<br />

<cite>If you mean source then that'll be for another discussion.</cite><br />

<br />

Yup. I'm pretty discussed out now. So lets leave it at that.<br />

<br />

Andy

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Hi Guys<br />

<br />

When I posted my comment I was on my way down flood ravaged Eastern Australia trying to figure out a route that was not flooded out. We made it to our destination - Canberra - just. I have come down to help a friend install a home theater set-up.<br />

<br />

Anyway now have a bit of time to post more info. Here is a link about it:<br />

http://www.stereo.net.au/forums/showthread.php/43836-Listening-sessions-with-the-PDX-amp-BRYSTON-DACS.<br />

<br />

I also tested the Berkeley into a Metrum and the Bryton compared to a fully optioned Off-Ramp with other audiophiles on more than one occasion. The Off-Ramp was clearly superior. I was using a Patek amp and Mac 501's into Lenehan Audio ML3 Reference fully optioned with Dueland VSF Copper capacitors through-out. The Off-Ramp was clearly better. Guy out US way and elsewhere may not know these speakers but they are EXTREMELY transparent.<br />

<br />

Thanks<br />

Bill<br />

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Would be good to know which version of the offramp, and options (clock, power supply, AES or bnc cable etc) was used to test your comparison with the Berkeley.


Kamil

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Chris mentions 1.5 m for USB and AES cables. Is there any advantage to having them equal in terms of the sound quality? Running from computer via USB to Berkeley Alpha USB and on via AES to BAD2.


MG555

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Steve licences the technology but it is not a re-branded product - he hand builds everything.<br />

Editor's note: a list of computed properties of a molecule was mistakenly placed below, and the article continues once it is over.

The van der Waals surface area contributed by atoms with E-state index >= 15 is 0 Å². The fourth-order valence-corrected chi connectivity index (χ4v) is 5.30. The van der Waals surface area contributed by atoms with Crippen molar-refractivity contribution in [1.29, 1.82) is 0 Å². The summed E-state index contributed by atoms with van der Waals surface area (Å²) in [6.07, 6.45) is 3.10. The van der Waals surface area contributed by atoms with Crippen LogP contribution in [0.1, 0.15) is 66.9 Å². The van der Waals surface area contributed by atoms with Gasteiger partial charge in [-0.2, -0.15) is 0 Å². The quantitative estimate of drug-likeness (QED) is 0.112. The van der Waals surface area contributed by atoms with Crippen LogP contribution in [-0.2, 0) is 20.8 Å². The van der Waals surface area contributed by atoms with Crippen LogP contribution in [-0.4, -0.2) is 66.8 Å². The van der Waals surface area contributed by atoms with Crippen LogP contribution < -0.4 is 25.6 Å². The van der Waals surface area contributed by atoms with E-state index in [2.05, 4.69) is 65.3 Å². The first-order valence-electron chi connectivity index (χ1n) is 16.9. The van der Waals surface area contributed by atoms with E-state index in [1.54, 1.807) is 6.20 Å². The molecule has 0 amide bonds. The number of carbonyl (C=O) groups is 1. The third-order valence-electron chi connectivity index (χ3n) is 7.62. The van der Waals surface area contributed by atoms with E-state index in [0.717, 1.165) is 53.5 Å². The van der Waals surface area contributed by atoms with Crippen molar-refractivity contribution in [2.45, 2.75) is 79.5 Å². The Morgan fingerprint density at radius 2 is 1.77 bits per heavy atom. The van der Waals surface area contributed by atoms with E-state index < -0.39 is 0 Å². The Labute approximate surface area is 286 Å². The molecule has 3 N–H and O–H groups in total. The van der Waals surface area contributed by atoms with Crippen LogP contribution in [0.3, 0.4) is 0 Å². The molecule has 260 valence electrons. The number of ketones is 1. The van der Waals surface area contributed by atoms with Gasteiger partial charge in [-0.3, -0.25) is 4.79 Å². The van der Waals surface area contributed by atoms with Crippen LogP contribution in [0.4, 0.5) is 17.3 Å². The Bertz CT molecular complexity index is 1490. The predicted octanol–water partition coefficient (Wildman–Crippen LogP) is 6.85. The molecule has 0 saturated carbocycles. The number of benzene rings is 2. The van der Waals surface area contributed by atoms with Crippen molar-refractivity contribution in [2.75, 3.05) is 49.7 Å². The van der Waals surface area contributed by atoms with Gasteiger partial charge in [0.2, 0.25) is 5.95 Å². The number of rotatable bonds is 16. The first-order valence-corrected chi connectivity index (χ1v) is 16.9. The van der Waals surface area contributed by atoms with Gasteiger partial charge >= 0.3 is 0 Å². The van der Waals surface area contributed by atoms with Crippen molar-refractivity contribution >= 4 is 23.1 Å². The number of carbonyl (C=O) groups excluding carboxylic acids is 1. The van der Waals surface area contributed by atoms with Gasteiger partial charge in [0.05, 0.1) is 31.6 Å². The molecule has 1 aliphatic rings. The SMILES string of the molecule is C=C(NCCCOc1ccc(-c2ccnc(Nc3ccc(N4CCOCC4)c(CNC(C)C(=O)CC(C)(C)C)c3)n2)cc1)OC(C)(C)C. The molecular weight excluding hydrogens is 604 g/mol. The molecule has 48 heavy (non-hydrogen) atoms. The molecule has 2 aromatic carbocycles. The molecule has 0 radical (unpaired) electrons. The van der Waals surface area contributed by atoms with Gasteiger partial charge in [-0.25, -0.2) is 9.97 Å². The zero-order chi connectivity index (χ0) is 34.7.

<br />

The Evo is good but an actual re-branded Hiface is used in my PDX and battery powered and it is clearly better than the Evo.<br />

<br />

I have tried externally modified Hiface boards (eg the John Kenny) similar to whats in my PDX against the standard Hiface and they best the Hiface. The Audiophellio, Stello, and Wavelength does as well and the Off-Ramp bests them all. I would put the Berkeley just a little below the Wavelength and above all the others - it is third on my list below the Wavelength and Off-Ramp. <br />

<br />

The only thing that has been able to equal the Off-Ramp was the the internal HiFace board in my PDX. This shocked the maker of the PDX because he knows what goes into the Off-Ramp but I have done some extensive comparisons to verify it. The suspicion is its the tight integration in the PDX that does it ie the I2S paths are optimized to be as short as possible.<br />

<br />

Thanks<br />

Bill

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Interesting to hear about the off-ramp. Would you care to speculate on why it is better? It is the clocking or power do you think? Based on comparisons with the hiface board inside the pdx (which means data path = usb-i2s?) I suspect it is clocking, which supports my earlier statement about better oscillators (further because both converters use two oscillators). It also supports my belief that Berkeley's approach to spend all that time on electrical isolation was not the most optimal way to improve usb conversion (off-ramp employs none i don't think). I haven't been able to find out about what the 'turbo clocks' are.

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Hey Chris,<br />

<br />

Excellent write up, thanks for the hard work. This stuff is so helpful to us tinkerers.<br />

<br />

I was curious why the Berkeley guys in the Alpha Converter manual suggest that kernal streaming mode is still experimental. I find it to sound better than Wasapi in my experiments, which are of course not exactly scientific, done on a Zalman Win7 machine. I tried playing KS mode through the Alpha usb into my Alpha dac and couldn't get it to work. No sound.<br />

<br />